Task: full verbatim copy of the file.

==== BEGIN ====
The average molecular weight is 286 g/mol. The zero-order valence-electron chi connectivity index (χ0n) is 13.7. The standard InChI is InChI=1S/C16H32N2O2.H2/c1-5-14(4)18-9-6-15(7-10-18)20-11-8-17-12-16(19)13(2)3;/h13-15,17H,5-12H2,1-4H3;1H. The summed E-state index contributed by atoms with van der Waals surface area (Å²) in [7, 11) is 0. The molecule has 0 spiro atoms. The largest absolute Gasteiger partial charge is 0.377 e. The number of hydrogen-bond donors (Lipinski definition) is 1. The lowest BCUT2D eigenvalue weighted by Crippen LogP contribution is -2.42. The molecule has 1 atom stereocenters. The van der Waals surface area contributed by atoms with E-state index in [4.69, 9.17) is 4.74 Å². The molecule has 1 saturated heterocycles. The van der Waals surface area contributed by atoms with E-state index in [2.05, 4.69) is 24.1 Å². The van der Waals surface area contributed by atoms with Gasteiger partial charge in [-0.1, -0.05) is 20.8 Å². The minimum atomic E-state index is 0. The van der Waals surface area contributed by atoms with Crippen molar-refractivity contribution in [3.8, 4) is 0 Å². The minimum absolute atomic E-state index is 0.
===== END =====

The average molecular weight is 286 g/mol. The zero-order valence-electron chi connectivity index (χ0n) is 13.7. The standard InChI is InChI=1S/C16H32N2O2.H2/c1-5-14(4)18-9-6-15(7-10-18)20-11-8-17-12-16(19)13(2)3;/h13-15,17H,5-12H2,1-4H3;1H. The summed E-state index contributed by atoms with van der Waals surface area (Å²) in [7, 11) is 0. The molecule has 0 spiro atoms. The largest absolute Gasteiger partial charge is 0.377 e. The number of hydrogen-bond donors (Lipinski definition) is 1. The lowest BCUT2D eigenvalue weighted by Crippen LogP contribution is -2.42. The molecule has 1 atom stereocenters. The van der Waals surface area contributed by atoms with E-state index in [4.69, 9.17) is 4.74 Å². The molecule has 1 saturated heterocycles. The van der Waals surface area contributed by atoms with E-state index in [2.05, 4.69) is 24.1 Å². The van der Waals surface area contributed by atoms with Gasteiger partial charge in [-0.1, -0.05) is 20.8 Å². The minimum atomic E-state index is 0. The van der Waals surface area contributed by atoms with Crippen molar-refractivity contribution in [3.8, 4) is 0 Å². The minimum absolute atomic E-state index is 0.